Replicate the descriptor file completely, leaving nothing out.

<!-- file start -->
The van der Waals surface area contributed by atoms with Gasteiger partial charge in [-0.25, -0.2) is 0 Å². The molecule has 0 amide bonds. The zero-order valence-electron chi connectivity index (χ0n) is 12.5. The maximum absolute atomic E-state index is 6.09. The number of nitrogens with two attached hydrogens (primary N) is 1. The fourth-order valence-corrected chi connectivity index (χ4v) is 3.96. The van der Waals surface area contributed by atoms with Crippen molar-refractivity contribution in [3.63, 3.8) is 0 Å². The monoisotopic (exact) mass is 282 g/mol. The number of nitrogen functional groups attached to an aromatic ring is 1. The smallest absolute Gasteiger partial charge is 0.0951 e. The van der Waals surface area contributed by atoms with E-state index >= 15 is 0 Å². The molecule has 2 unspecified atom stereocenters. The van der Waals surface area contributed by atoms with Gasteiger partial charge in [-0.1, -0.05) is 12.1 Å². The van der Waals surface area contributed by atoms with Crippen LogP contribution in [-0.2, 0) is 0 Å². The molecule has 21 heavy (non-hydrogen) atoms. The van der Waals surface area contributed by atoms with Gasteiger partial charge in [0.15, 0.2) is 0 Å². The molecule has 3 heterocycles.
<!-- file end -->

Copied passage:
The van der Waals surface area contributed by atoms with Gasteiger partial charge in [-0.25, -0.2) is 0 Å². The molecule has 0 amide bonds. The zero-order valence-electron chi connectivity index (χ0n) is 12.5. The maximum absolute atomic E-state index is 6.09. The number of nitrogens with two attached hydrogens (primary N) is 1. The fourth-order valence-corrected chi connectivity index (χ4v) is 3.96. The van der Waals surface area contributed by atoms with Crippen molar-refractivity contribution in [3.63, 3.8) is 0 Å². The monoisotopic (exact) mass is 282 g/mol. The number of nitrogen functional groups attached to an aromatic ring is 1. The smallest absolute Gasteiger partial charge is 0.0951 e. The van der Waals surface area contributed by atoms with E-state index >= 15 is 0 Å². The molecule has 2 unspecified atom stereocenters. The van der Waals surface area contributed by atoms with Gasteiger partial charge in [-0.1, -0.05) is 12.1 Å². The van der Waals surface area contributed by atoms with Crippen LogP contribution in [-0.2, 0) is 0 Å². The molecule has 21 heavy (non-hydrogen) atoms. The van der Waals surface area contributed by atoms with Gasteiger partial charge in [0.15, 0.2) is 0 Å². The molecule has 3 heterocycles.